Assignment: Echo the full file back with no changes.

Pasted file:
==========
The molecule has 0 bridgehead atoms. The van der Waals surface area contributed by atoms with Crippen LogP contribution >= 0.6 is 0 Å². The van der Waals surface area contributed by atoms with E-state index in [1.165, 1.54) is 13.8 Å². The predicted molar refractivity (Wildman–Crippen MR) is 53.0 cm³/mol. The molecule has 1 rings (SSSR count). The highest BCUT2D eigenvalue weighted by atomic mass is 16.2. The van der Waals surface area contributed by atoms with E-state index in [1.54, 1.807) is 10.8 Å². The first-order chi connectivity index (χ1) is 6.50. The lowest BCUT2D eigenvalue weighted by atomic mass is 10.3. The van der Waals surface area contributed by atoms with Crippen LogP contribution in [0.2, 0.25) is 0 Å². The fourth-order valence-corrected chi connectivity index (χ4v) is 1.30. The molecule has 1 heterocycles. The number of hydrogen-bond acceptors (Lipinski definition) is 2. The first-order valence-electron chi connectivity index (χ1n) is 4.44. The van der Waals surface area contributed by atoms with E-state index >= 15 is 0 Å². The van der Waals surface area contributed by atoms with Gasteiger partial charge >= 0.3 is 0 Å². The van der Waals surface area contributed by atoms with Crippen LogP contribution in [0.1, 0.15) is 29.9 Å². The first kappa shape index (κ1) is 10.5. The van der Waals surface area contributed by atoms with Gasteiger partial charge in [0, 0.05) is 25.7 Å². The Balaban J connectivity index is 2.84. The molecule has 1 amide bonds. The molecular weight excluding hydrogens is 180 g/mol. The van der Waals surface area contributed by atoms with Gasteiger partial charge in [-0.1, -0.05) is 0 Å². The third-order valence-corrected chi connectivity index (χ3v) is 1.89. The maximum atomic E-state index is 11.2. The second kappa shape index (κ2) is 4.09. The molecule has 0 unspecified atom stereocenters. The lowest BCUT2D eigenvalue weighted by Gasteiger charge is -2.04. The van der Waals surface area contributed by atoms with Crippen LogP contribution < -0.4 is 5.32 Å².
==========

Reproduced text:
The molecule has 0 bridgehead atoms. The van der Waals surface area contributed by atoms with Crippen LogP contribution >= 0.6 is 0 Å². The van der Waals surface area contributed by atoms with E-state index in [1.165, 1.54) is 13.8 Å². The predicted molar refractivity (Wildman–Crippen MR) is 53.0 cm³/mol. The molecule has 1 rings (SSSR count). The highest BCUT2D eigenvalue weighted by atomic mass is 16.2. The van der Waals surface area contributed by atoms with E-state index in [1.54, 1.807) is 10.8 Å². The first-order chi connectivity index (χ1) is 6.50. The lowest BCUT2D eigenvalue weighted by atomic mass is 10.3. The van der Waals surface area contributed by atoms with Crippen LogP contribution in [0.2, 0.25) is 0 Å². The fourth-order valence-corrected chi connectivity index (χ4v) is 1.30. The molecule has 1 heterocycles. The number of hydrogen-bond acceptors (Lipinski definition) is 2. The first-order valence-electron chi connectivity index (χ1n) is 4.44. The van der Waals surface area contributed by atoms with E-state index >= 15 is 0 Å². The van der Waals surface area contributed by atoms with Gasteiger partial charge >= 0.3 is 0 Å². The van der Waals surface area contributed by atoms with Crippen LogP contribution in [0.1, 0.15) is 29.9 Å². The first kappa shape index (κ1) is 10.5. The van der Waals surface area contributed by atoms with Gasteiger partial charge in [0, 0.05) is 25.7 Å². The Balaban J connectivity index is 2.84. The molecule has 1 amide bonds. The molecular weight excluding hydrogens is 180 g/mol. The van der Waals surface area contributed by atoms with Gasteiger partial charge in [-0.1, -0.05) is 0 Å². The third-order valence-corrected chi connectivity index (χ3v) is 1.89. The maximum atomic E-state index is 11.2. The second kappa shape index (κ2) is 4.09. The molecule has 0 unspecified atom stereocenters. The lowest BCUT2D eigenvalue weighted by Gasteiger charge is -2.04. The van der Waals surface area contributed by atoms with Crippen LogP contribution < -0.4 is 5.32 Å².